By the mid-1990s Iron Maiden had clearly become a diminished force, but they would gamely take another crack at rebuilding their house. With this chapter in our study of Maiden History we take a look at the making of Virtual XI and the events that led to the end of the Blaze era.
On 7 September 1996 Iron Maiden’s The X Factour worldwide trek came to a close in Monterrey, Mexico. Having started in Israel and South Africa in late September and early October 1995, the tour wound its way around Europe, North America, Japan, Europe again, and then South America before the Mexico finale.
128 shows around the world over a period of one year was far beyond anything Maiden’s new singer Blaze Bayley had ever experienced or even contemplated, his previous band Wolfsbane never having played outside the UK.
“It was tough you know. Really tough. But it wasn’t just for me. I remember Dave turned to me at the end of it all and said ‘that was one of the toughest tours we’ve ever done’. And of course there was the fact that we were playing smaller shows than Maiden had played for years.”
On the one hand it was among Maiden’s most expansive tours ever, playing more shows in more countries than they had done since their mid-1980s height of fame, but on the other hand it had been disappointing: Except for a few notable highlights, particularly South America, Iron Maiden had not performed in venues this small since the very early 1980s.
The contrast was clear: big for Blaze was small for Maiden.
Nearly three years after Bayley had joined Maiden as the replacement for Bruce Dickinson, he had been an integral part of writing and recording The X Factor (1995) and had toured around the world with a classic metal band, capping it all with the release of Maiden’s first compilation album Best Of The Beast in September 1996.
It must have been one hell of a ride for the singer. But it must also have been a tour that gave cause for concern in the minds of band leader Steve Harris and particularly manager Rod Smallwood. Maiden’s past glories were by now only a faint memory to the public, a legend to be revisited on classic albums and the Live After Death (1985) and Maiden England (1989) videos.
It is important to note that the decline of Iron Maiden in the 1990s did not begin with the arrival of Blaze Bayley. In fact, commercially speaking, their fortunes were already dwindling by 1988 in the United States of America, when the Seventh Son Of A Seventh Son album and tour failed to live up to their previous blockbuster success.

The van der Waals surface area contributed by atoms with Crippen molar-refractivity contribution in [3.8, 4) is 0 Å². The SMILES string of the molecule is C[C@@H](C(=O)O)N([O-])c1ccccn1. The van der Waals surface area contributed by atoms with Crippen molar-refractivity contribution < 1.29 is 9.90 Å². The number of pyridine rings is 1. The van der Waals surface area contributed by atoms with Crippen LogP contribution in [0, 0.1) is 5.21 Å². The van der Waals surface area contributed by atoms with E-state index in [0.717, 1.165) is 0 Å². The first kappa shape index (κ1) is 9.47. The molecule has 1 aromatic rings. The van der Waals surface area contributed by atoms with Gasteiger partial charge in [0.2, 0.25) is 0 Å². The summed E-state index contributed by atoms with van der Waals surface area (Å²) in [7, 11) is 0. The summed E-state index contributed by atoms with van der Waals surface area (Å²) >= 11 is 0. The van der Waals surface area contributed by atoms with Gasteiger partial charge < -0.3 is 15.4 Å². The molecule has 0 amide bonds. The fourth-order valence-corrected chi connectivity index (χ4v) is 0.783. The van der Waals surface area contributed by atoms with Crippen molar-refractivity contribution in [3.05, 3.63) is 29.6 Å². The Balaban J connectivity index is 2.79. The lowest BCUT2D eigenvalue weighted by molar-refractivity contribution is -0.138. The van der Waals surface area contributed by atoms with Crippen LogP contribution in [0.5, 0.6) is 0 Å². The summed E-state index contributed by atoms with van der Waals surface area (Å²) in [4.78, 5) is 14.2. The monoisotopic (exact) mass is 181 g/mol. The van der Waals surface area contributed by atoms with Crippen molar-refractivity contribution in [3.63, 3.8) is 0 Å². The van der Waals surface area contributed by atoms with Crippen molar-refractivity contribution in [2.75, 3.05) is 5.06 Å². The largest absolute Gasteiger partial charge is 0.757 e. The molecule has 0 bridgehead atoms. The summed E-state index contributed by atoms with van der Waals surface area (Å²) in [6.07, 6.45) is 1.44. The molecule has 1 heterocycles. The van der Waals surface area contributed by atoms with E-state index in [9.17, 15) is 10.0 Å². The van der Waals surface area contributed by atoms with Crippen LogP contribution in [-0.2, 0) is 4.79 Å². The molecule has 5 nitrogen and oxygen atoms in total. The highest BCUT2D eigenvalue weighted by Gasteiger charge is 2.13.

In the early 90s, after losing guitarist Adrian Smith, Maiden’s US popularity plummeted with No Prayer For The Dying (1990) and Fear Of The Dark (1992), a period that culminated in Dickinson’s stormy exit from the band in 1993. The new low in the Blaze era, even if US shows were smaller than ever, was the band’s diminished popularity in Europe. In their own England they would be reduced to playing theaters like London’s Brixton Academy and Nottingham’s Rock City.
Did times simply change or were Iron Maiden’s records and concerts truthfully not that good anymore? Although taste is obviously beyond debate, it is hard to ignore that Maiden albums from 1990 onwards became steadily less appreciated by fans and critics alike. In this writer’s opinion, Fear Of The Dark and The X Factor fell far short of living up to Iron Maiden’s legacy, and they also failed to find other compelling musical avenues to explore.
As the band reconvened in the summer of 1997 to start writing yet another album, the pressure must have been nothing compared to the tense creation of The X Factor three years earlier. For one thing, they had a settled line-up of members that wanted nothing more than to actually be in Iron Maiden. But the expectactions of the public would also be quite sober in light of what the band had recently produced, and even more so in the light of what a certain someone else was doing.
THE OTHER MAIDEN
Bruce Dickinson hounded Iron Maiden. On either side of Maiden’s 1998 studio album he released solo records, with Adrian Smith in tow as well, that returned the singer firmly to heavy metal. It started with 1997’s Accident Of Birth, a glorious return to form that was facilitated by guitarist, songwriter and producer Roy Z.
After the lukewarm reception and commercial indifference of the alternative-tinged albums Balls To Picasso (1994) and Skunkworks (1996), Dickinson nearly gave up on being a recording artist altogether, temporarily depressed that making music had become “a pain in the arse.”
“I was fed up of bouncing around from genre to genre, and visiting sub-genres. To make an analogy with a restaurant, at some point you need to have a style or signature dish.”
Roy Z, who had written songs and played guitar on the Picasso record, came to the rescue. He had a collection of metal tunes that he wanted Dickinson to write words and melodies for. The singer hesitated. Possibly influenced by the bad reputation that classic metal suffered in the grunge era, and being uncharacteristically unsure of himself at the time, Dickinson later admitted that, “I didn’t think people wanted that. But Roy started talking me round to the idea.”
One should obviously give Dickinson’s solo music with Roy Z a fair shake as its own entity, but at the same time it’s impossible not to think of a certain other band when you hear Accident Of Birth: Heavy metal riffs, screaming solos and harmony guitars, singalong choruses, fantastic lyrics sung by Bruce in his patented air-raid style, melodic and groovy leads by Adrian, and even some galloping rhythms…